It was then, that He gave me my wildest dream and I met my dream-boat. It was better (and harder) than I'd imagined possible. The last lesson in the death of a dream and completely submitting my future to God was part of the process for me. It may be part of your journey, too.
Giving up is bad - it's quitting. Giving in is bad - it's settling. Giving your dreams to God as a gift is sometimes, maybe lots of times, what He asks of us. As He's hanging there on his cross with His arms outstretched, He's asking "Do you love me like I love you?" We have to say 'yes.' He's trustworthy without yes.
Tuesday, June 28, 2011
When you shake the trees, a coconut or two may fall on your head -- but you may also find the dinner you're looking for.
You've gone through the looooong process and
...you know who you are.
...you've become someone who is in a position to get what you want.
...you know what you want.
Now, you need to make it happen.
This is often a step many people jump to when still unprepared. They want to find someone fantastic, but they haven't done the work on themselves to become someone fantastic or they find someone who's a great fit for themselves, but can't hold on to them because their lack of virtues keeps them from being "marriage material."
This is also a step many people don't quite get to (and it's important). It's like paying for the car and forgetting to drive it off the lot. You and God have done all this hard work on you and you're worth having. Often, people who don't go out to make their dream happen just don't feel like their worth in obtaining it.
There is a third group of people who don't want to go out and make their dreams happen -- they want to stay home and let God bring the right person to them. This type of person is given over to prayer and is completely accepting of God's will. Please make sure you are close enough to God to accept every part of His will, even the death of your dream, with the same joyful acceptance as you would the fulfillment of it. Don't use spirituality as a cover for fear or laziness -- it won't end well. I'm not saying God is obligated to send you your dream-boat. However, you and He have prayerfully worked together toward this end and to not reach for the prize is just silly.
The first thing you should do is pray, pray, pray. Then, look around. Where are you likely to find this dream-boat you dreamed up? At a bar or at church? Should you look in the singles ads online or at CatholicMatch.com? Join a ski club if it's an activity you'd be interested in (it might have the added bonus of your dream-come-true being there).
Continue to put yourself in places and positions where you might find the kind of spouse you want - bible study, try another church within your denomination, help out a soup kitchen, etc. When you have an attitude of openness to meet new people and try new experiences, you're going to have the body language and social skills that enable you to be an approachable person. Don't forget to pray, pray, pray, pray, pray.
At this stage of the game, it's vital that you don't slip into one of the world's lies - that who you and God have helped you become isn't enough. You don't need to dress immodestly or throw yourself at someone. You're not less-than because you haven't found the right person, yet. You don't want to loose your identity and allow your behavior or choices to undermine who you've become. Don't settle for anything less than the complete fulfillment of your dream.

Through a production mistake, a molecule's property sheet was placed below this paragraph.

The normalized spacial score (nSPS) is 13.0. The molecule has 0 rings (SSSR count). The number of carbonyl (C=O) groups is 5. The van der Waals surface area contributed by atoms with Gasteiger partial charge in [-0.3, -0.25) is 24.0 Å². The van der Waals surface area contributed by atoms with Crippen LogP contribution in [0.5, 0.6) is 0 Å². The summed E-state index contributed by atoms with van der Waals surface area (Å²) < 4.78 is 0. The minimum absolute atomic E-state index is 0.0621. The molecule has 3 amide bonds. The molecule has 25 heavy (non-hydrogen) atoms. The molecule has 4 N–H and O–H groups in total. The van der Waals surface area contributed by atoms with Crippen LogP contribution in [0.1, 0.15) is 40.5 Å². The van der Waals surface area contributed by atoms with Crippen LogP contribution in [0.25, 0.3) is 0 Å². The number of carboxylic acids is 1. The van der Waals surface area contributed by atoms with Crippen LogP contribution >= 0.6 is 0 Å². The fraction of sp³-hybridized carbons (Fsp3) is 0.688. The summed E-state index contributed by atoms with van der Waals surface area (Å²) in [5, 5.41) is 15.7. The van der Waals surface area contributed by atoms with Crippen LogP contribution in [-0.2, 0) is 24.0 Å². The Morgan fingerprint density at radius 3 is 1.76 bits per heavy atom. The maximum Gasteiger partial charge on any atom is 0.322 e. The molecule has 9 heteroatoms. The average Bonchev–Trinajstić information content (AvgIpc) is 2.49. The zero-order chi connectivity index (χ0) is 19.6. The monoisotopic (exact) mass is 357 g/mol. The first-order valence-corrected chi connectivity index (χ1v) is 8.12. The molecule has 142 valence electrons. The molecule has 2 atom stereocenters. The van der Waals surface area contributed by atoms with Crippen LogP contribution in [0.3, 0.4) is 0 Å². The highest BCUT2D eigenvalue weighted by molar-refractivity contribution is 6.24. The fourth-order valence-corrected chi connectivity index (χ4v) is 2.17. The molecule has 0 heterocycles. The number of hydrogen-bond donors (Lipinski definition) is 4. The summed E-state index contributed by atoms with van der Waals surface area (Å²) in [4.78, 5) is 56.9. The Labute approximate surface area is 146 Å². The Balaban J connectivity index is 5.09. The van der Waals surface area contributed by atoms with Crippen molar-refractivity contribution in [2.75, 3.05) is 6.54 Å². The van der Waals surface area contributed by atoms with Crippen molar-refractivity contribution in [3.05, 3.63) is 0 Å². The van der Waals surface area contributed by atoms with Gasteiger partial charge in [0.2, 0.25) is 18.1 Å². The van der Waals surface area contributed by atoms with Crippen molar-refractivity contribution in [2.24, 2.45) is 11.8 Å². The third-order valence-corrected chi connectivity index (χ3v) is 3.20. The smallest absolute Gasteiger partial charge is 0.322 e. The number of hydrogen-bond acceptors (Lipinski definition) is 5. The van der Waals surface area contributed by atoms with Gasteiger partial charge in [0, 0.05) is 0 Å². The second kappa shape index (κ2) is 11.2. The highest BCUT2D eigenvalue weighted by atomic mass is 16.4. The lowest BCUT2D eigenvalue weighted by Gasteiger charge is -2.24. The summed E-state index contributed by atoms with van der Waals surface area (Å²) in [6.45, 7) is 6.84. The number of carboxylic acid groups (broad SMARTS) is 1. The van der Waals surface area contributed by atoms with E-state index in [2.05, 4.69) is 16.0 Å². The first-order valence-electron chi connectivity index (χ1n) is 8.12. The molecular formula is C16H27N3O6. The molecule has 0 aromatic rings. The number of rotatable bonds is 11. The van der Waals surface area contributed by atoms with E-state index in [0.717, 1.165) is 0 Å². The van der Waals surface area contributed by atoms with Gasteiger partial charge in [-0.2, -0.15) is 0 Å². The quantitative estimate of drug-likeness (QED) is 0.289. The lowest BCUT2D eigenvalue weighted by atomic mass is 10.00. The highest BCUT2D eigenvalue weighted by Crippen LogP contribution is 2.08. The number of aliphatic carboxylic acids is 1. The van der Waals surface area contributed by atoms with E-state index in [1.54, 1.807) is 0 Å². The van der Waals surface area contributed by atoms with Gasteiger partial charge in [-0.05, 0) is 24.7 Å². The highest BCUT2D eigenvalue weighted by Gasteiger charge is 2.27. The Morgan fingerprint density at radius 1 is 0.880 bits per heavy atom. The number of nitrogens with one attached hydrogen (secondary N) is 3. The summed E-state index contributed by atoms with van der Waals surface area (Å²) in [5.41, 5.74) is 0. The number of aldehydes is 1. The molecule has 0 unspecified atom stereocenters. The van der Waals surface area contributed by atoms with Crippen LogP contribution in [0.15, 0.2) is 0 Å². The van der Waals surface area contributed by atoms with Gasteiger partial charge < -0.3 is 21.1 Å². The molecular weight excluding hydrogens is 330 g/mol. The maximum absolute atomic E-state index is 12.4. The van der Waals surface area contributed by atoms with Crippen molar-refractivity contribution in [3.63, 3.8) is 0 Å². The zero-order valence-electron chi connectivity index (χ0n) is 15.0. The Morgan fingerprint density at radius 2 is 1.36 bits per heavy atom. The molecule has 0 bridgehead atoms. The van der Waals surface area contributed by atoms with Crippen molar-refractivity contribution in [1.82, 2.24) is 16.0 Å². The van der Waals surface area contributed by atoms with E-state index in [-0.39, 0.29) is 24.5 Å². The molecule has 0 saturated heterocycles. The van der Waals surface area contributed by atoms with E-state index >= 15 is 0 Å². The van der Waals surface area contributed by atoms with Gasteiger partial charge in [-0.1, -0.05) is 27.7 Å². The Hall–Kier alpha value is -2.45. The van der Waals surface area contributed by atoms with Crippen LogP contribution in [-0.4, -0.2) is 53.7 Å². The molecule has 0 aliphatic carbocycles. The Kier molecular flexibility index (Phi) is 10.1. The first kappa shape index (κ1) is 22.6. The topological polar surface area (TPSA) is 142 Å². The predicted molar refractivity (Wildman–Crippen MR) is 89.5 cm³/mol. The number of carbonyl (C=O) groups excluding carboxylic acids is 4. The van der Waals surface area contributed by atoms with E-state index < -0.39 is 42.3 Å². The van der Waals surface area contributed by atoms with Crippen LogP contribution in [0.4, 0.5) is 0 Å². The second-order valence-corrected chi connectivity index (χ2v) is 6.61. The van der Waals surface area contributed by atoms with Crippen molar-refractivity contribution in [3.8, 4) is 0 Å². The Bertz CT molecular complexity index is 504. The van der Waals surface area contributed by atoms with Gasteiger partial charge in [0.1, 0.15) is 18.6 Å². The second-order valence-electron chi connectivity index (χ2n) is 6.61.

Monday, June 27, 2011
When I was looking for a husband I had a picture in my mind of what sort of man he needed to be. It was a list of what I wanted/needed in a man. I was looking for an overall well balanced human being and I had the list divided into categories that deal with his whole person : mind, spirit, physical & future - this is a random order. Even while I was dating, the priorities on this list sort of jockeyed back and forth for top position -- none on the list was expendable:
- Fidelity - he had to be someone that wouldn't go out on me and cheat. I didn't want to be ANYONE's sloppy seconds. I was worth more than that.
- Character Virtues - like honesty, integrity, etc. It's nothing you can train a man to have -- either he comes to you with a solid character or he's not worth having. His parents either did a good job in this area or they didn't.
- Have a relationship with Christ - This was really important and often showed itself by having the above virtues. I looked for fruit of this in their lives like compassion, maturity, and balance in their reactions to stressful situations. As I personally grew in my Catholic faith, this evolved into wanting a Christ-centered Catholic husband. After dating some very nice men from different denominations, I knew the world-view differences could tear us apart and I needed someone who at the minimum would be willing to convert.
- Intelligent - I really wanted someone who was smart enough to look up to. What was inside his mind was as attractive to me, if not more attractive, than how he looked. He didn't have to be 'book-smart', he could be fabulous with fixing things or a math-whiz, but an area he'd tilled the soil of his mind to become someone who excelled.
- Common Sense -- I wanted to be secure in relying on his judgment, particularly in areas that I'm weaker.
- Secure Self-Identity -- I wanted a man who knew who he was. It's hard to respect someone who doesn't have a good self-identity (you can feel sorry for them, but not respect them). I also wanted someone who was confident enough in himself, to allow me to be myself. If I decided to start a business, go back to school, take up para-sailing or painting, I didn't want a husband who was too insecure to allow me to follow my dreams -- even the ones I hadn't started to dream yet. Plus, I have a VERY strong personality and I wanted someone who could hold their own with me. I didn't want a puppet, but a man.